29th February 2012

“It is better to leave God out of the moral debate and find good human reasons for supporting the system or approach we advocate, without having recourse to divinely clinching arguments.”

Richard Holloway

7 Responses to “29th February 2012”

  1. Edmond Says:

    Clinching? Grasping.

    This is a great quote. “Systems” and “approaches” will ALWAYS be better when we rely on humans rather than gods. For example, I’ve always been amused at how superior the human-made justice/penal system is to the biblical one.

    We punish only the person who committed the crime, while the Christian god punished an innocent man to absolve the guilt of others, and descendants are punished for the crimes of their ancestors.

    We have processes in place to ensure that someone is not punished twice for the same crime, while god may chasten you with diseases or natural disasters for your sins in this life, but that’s not enough as he then compounds the punishment again in the next life.

    Our system assigns punishments that fit the crime, while theirs handles all infractions with the same sentence: eternity.

    We recognize freedom of belief as one of the most important guaranteed by our government, while incorrect belief is the single most heinous crime imaginable by the Christian system.

    Why should mere humans be able to develop a criminal justice system that is so superior to one created by a being alleged to have attributes like omniscience and omnipotence?

  2. Xhim Says:

    It may be odd, but I agree fully with this quote. It is only sensible to appeal to an authority recognized by all parties. If I’m talking to other believers, then it makes sense to bring in God/Bible, because they ostensibly accept those authorities. If I’m talking to a Buddhist, it’s less than convincing to appeal to an authority he patently rejects. If I’m talking to the general public, of various persuasions, I MIGHT refer to God has having played a role in my own thinking, but would emphasize that other, non-God arguments lead to the same conclusion. It is counter-productive to do otherwise.
    BTW, Edmond, at least among the Christians I hang out with, the most heinous crime is not incorrect belief, but lovelessness. Granted, a whole lot of people who call themselves Christian are quite guilty.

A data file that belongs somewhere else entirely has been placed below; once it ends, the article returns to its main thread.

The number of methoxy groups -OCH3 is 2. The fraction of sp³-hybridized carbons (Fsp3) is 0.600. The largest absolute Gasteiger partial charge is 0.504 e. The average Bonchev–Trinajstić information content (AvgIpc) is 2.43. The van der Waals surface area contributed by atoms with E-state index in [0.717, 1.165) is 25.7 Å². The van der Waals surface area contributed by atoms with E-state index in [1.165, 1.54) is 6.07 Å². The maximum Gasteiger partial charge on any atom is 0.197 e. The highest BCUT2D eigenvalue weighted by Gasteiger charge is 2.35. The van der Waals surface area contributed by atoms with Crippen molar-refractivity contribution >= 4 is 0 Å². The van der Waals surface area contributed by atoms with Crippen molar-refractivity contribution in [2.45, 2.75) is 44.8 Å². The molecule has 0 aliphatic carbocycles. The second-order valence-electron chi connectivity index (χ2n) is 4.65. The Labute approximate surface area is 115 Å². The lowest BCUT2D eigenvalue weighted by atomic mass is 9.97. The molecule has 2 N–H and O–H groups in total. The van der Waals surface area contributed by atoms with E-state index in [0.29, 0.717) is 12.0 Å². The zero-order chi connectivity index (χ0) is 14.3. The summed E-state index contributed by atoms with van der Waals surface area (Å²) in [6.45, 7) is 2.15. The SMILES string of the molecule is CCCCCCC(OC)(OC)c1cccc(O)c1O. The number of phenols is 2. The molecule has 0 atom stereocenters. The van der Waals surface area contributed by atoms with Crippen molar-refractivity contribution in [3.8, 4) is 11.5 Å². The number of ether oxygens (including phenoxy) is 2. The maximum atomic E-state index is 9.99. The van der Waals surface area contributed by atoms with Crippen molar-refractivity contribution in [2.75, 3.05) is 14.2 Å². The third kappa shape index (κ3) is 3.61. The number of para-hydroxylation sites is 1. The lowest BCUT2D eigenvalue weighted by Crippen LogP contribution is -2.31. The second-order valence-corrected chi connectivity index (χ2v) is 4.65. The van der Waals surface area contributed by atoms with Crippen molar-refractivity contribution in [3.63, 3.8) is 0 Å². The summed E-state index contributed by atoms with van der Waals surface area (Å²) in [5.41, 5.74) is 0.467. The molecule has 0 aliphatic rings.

3. archaeopteryx Says:

    Like Edmond, I too have been struck by the superiority of modern, non-theocratic justice systems. Their demand to produce convincing evidence for conviction is far more stringent — and the system tends not to devastate entire districts (biblical floods etc).

    Unfortunately, people in the justice system can be infected by religion, which can lead to unusual decisions such as some judges’ tendency to be over-lenient with criminals who claim to have religion. I find it particularly odd as the judiciary is supposed to be trained to evaluate evidence dispassionately, yet they don’t seem to be able to do it when examining faith claims.

    It’s interesting that Richard Holloway was formerly Bishop of Edinburgh in the Scottish Episcopal Church.

  4. Sinjin Smythe Says:

    If we take the bible as a record of the all being’s sense of morality and justice we find “thee source of evil in the modern world”. Nowhere in history can we find a human who’s evil has ever approached that of god. We can name those who have tried, made an attempt to be more evil than god, but when you start to count the bodies god makes evil tyrants like Hitler, Genghis Kahn, Caesar, Pol Pot, et cetera, seem like simple michief makers in comparison.